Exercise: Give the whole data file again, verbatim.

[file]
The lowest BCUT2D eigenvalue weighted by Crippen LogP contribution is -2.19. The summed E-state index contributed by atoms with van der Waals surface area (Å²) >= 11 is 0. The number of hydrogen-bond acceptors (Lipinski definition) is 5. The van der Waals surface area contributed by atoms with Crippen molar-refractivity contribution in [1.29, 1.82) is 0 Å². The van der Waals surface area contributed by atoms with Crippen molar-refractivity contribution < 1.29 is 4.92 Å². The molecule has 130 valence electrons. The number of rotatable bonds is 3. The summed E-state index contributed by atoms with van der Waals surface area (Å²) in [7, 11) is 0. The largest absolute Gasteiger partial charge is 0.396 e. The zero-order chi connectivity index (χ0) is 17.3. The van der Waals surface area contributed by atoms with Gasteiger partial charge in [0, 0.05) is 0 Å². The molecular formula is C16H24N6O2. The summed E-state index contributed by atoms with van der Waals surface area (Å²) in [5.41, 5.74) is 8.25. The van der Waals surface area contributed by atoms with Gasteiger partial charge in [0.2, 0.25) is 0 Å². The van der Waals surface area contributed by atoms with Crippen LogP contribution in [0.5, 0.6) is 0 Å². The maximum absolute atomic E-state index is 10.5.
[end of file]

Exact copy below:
The lowest BCUT2D eigenvalue weighted by Crippen LogP contribution is -2.19. The summed E-state index contributed by atoms with van der Waals surface area (Å²) >= 11 is 0. The number of hydrogen-bond acceptors (Lipinski definition) is 5. The van der Waals surface area contributed by atoms with Crippen molar-refractivity contribution in [1.29, 1.82) is 0 Å². The van der Waals surface area contributed by atoms with Crippen molar-refractivity contribution < 1.29 is 4.92 Å². The molecule has 130 valence electrons. The number of rotatable bonds is 3. The summed E-state index contributed by atoms with van der Waals surface area (Å²) in [7, 11) is 0. The largest absolute Gasteiger partial charge is 0.396 e. The zero-order chi connectivity index (χ0) is 17.3. The van der Waals surface area contributed by atoms with Gasteiger partial charge in [0, 0.05) is 0 Å². The molecular formula is C16H24N6O2. The summed E-state index contributed by atoms with van der Waals surface area (Å²) in [5.41, 5.74) is 8.25. The van der Waals surface area contributed by atoms with Gasteiger partial charge in [0.2, 0.25) is 0 Å². The van der Waals surface area contributed by atoms with Crippen LogP contribution in [0.5, 0.6) is 0 Å². The maximum absolute atomic E-state index is 10.5.